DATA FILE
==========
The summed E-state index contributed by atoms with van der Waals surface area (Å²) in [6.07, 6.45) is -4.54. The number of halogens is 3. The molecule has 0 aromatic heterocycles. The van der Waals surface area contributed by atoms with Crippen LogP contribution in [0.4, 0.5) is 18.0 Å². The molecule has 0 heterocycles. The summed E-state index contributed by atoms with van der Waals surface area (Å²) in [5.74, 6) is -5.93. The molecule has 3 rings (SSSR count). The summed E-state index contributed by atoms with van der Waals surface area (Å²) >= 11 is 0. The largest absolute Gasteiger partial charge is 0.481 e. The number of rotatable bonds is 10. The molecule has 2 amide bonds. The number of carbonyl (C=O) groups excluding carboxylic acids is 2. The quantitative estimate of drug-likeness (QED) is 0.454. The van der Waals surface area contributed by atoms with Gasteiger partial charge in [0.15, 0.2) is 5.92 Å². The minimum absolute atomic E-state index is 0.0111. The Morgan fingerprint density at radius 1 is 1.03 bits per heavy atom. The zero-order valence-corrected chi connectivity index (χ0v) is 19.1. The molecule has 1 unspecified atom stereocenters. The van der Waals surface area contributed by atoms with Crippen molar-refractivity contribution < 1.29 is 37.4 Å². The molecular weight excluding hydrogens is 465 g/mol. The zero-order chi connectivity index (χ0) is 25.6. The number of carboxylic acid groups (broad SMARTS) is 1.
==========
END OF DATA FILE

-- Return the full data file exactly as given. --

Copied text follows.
The summed E-state index contributed by atoms with van der Waals surface area (Å²) in [6.07, 6.45) is -4.54. The number of halogens is 3. The molecule has 0 aromatic heterocycles. The van der Waals surface area contributed by atoms with Crippen LogP contribution in [0.4, 0.5) is 18.0 Å². The molecule has 0 heterocycles. The summed E-state index contributed by atoms with van der Waals surface area (Å²) in [5.74, 6) is -5.93. The molecule has 3 rings (SSSR count). The summed E-state index contributed by atoms with van der Waals surface area (Å²) >= 11 is 0. The largest absolute Gasteiger partial charge is 0.481 e. The number of rotatable bonds is 10. The molecule has 2 amide bonds. The number of carbonyl (C=O) groups excluding carboxylic acids is 2. The quantitative estimate of drug-likeness (QED) is 0.454. The van der Waals surface area contributed by atoms with Gasteiger partial charge in [0.15, 0.2) is 5.92 Å². The minimum absolute atomic E-state index is 0.0111. The Morgan fingerprint density at radius 1 is 1.03 bits per heavy atom. The zero-order valence-corrected chi connectivity index (χ0v) is 19.1. The molecule has 1 unspecified atom stereocenters. The van der Waals surface area contributed by atoms with Crippen molar-refractivity contribution < 1.29 is 37.4 Å². The molecular weight excluding hydrogens is 465 g/mol. The zero-order chi connectivity index (χ0) is 25.6. The number of carboxylic acid groups (broad SMARTS) is 1.